— The Poems of Sidney Lanier • Sidney Lanier

... their right, running to the very foot of their path, was the moor. It stretched away, like a cloud, vague and indeterminate to the horizon. To their left a dark brown field rose in an ascending wave to a ridge that cut the sky, now crocus-coloured. The field was lit with the soft light of the setting sun. On the ridge of the field something, suspended, it seemed, in midair, was ...
— The Golden Scarecrow • Hugh Walpole

... they preserved their attitude of friendly distance. On the fourth evening Maggie desperately flung down her challenge. They were sitting, after supper, in the wild deserted garden. It was a wonderful evening, faintly blue and dim crocus with flickering silver stars. The last birds twittered in the woods; the green arc of the hill against the evening sky had a great majesty of repose and rest. ...
— The Captives • Hugh Walpole

... short-lived comrade's pain. And bound for the same bourn as I, On every road I wandered by, Trod beside me, close and dear, The beautiful and death-struck year: Whether in the woodland brown I heard the beechnut rustle down, And saw the purple crocus pale Flower about the autumn dale; Or littering far the fields of May Lady-smocks a-bleaching lay, And like a skylit water stood The ...
— A Shropshire Lad • A. E. Housman

... and the meadows so green, Are covered all over with white; The snowdrop and crocus no more can be seen, The thick ...
— Pinafore Palace • Various

... a solitary, spectral-looking horseman was cantering noiselessly out of it towards them. The evening had almost begun; the sky had changed to a delicate green tint, merged towards the west in a dusky crocus, against which the Memorial spire stood out sharp and black; from South Kensington came the sound of a church bell ...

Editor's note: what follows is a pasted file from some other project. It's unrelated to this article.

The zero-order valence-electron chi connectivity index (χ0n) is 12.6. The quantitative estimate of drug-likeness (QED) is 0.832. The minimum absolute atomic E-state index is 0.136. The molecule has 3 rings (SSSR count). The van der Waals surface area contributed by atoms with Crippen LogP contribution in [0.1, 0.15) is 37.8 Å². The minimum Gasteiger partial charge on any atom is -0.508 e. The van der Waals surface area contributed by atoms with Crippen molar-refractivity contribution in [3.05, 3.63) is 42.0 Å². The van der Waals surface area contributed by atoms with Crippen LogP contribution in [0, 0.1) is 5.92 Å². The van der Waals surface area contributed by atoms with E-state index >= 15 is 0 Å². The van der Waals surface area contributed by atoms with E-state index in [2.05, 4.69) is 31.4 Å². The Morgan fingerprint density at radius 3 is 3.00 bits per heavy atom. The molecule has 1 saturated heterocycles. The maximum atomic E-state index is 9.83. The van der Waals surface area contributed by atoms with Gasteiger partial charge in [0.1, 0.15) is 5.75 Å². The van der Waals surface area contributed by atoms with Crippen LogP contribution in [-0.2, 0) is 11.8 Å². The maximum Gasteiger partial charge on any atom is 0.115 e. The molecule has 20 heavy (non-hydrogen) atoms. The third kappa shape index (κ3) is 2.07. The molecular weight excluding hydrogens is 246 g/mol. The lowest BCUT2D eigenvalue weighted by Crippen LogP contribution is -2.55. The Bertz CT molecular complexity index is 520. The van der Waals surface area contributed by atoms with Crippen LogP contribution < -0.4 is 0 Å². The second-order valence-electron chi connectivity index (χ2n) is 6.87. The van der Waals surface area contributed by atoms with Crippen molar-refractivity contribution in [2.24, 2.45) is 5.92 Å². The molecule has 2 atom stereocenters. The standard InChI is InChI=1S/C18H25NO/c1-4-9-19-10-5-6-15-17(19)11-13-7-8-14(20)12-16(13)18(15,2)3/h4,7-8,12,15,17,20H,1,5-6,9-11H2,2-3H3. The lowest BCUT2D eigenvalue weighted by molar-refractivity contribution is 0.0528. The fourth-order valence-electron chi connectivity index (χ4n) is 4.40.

— The Giant's Robe • F. Anstey

... as a child the small ground-flowers of spring took a larger hold upon me than any others:—I was so close to them. Roses I don't remember till I was four or five; but crocus and snowdrop seem to have been in my blood from the very beginning of things; and I remember likening the green inner petals of the snowdrop to the skirts of some ballet-dancing dolls, which danced themselves out of sight before I was ...
— An Englishwoman's Love-Letters • Anonymous

... were not forgotten, and before it was noon he found himself at the gate of the keeper's house. Dismounting, and hanging the bridle of the pony over the rail, he walked through a small garden, neatly kept, but, so early in the year, not over gay, except that the crocus and snowdrops were peeping. He rapped at the door with his knuckles, and a girl of about fourteen, very neatly ...